A REVOLUTIONARY DAY
US Route 9W goes from New Jersey to Upstate New York paralleling the Hudson River along its west bank, passing through the Highlands of New York and skirting the east side of the Catskill Mountains. There are many historic areas to discover and explore along this route — history that covers the entire American Revolution from 1775 to 1783. This book presents a one-day, road trip through these areas, but be warned — with so much to see, it could easily take a week.
There were many heated exchanges along the Hudson River
between American forces and British forces. In 1777, George Washington worried
that "the loss of the Highland passes would open the navigation of the
river, and enable the enemy, with facility, to throw their force into Albany,
get into the rear of General Gates, and either oblige him to retreat, or put him
between two fires." Fortunately for General Gates, the “fire” to his
north was put out with a victory at Saratoga and the “fire” to his south was
halted near Kingston. In 1778, Washington fortified the Highlands at West Point
and, for the most part, kept the British bottled-up in New York City for the
remainder of the war.
A Revolutionary Day along historic US Route 9W begins early in the morning in New York City about thirteen miles south of the start of US Route 9W. New York City is where the battle for control of the Hudson began in 1775 and sets the stage for the sites that will be visited during the rest of the day.
From New York City, the road trip goes north along Route 9A to the George Washington Bridge and crosses the Hudson to Fort Lee, New Jersey. In November 1776, Washington was forced to watch from Fort Lee as about 3,000 of his men on the opposite side of the Hudson succumb to heavy fire from about 15,000 British troops.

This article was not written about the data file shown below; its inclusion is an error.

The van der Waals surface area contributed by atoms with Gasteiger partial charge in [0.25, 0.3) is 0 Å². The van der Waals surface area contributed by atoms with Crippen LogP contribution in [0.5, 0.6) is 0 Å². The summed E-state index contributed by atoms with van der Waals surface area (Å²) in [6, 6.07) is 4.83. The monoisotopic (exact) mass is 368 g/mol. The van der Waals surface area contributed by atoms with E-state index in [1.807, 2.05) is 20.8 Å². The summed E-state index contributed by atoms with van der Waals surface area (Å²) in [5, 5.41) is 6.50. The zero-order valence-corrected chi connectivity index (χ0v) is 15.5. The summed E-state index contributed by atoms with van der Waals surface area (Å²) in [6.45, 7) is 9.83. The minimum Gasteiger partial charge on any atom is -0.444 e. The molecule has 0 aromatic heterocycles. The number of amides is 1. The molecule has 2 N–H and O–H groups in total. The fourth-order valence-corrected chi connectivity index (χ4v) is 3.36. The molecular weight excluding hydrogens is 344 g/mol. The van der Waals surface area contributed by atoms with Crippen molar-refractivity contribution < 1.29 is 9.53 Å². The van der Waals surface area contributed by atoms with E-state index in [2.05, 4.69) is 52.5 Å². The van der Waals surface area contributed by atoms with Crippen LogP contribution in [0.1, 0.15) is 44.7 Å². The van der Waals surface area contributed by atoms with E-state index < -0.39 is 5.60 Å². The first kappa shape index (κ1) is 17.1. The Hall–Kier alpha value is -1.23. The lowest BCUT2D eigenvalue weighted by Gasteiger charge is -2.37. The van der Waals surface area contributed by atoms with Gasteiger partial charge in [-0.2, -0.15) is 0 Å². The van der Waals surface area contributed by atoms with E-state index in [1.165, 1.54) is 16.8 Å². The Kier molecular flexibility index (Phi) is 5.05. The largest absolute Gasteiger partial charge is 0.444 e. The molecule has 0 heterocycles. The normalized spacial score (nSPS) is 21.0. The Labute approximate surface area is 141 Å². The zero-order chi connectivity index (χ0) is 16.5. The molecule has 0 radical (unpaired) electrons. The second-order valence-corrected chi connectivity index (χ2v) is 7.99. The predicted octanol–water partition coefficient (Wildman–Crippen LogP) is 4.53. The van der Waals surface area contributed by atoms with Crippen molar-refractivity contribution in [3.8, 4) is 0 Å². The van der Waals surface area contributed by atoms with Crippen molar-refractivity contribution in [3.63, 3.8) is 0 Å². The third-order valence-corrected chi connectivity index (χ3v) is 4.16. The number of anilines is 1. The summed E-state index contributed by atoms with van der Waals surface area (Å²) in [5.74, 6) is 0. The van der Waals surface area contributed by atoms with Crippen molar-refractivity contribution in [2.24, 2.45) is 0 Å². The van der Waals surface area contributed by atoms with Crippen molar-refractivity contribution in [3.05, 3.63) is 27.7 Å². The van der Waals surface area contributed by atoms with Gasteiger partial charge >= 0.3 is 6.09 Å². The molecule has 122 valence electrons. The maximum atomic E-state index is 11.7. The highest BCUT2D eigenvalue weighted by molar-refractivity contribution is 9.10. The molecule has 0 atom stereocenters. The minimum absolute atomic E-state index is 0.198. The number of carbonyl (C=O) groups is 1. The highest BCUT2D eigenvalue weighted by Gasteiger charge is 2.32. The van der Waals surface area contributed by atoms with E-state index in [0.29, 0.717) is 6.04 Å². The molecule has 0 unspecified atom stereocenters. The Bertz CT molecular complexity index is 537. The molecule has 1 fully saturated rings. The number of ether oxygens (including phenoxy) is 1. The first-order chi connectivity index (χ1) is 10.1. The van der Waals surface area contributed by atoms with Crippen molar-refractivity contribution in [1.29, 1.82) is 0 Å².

From Fort Lee, the road trip continues north to Alpine Landing then to Tappan, George Washington’s Headquarters on four separate occasions. From Tappan, the road trip continues north to Stony Point, the site of a daring midnight assault by Americans in 1779. After Stony Point, the road trip follows Route 9W to Fort Montgomery and then to West Point, home of the United States Military Academy. Many of the fortifications and weapons used by the American forces to protect the Hudson River still remain today at West Point.
From West Point, the road trip continues north to New Windsor, the final encampment for the American forces, and then to Washington’s final headquarters at Newburgh. He would spend almost 18 months at this headquarters — more time than he would spend at any other headquarters throughout the war.
From Newburgh, the road trip continues north on Route 9W and concludes in Kingston. In 1777, the British would torch the city, but many Revolutionary War era, stone homes still stand today in the Kingston Stockade.
So, if you're ready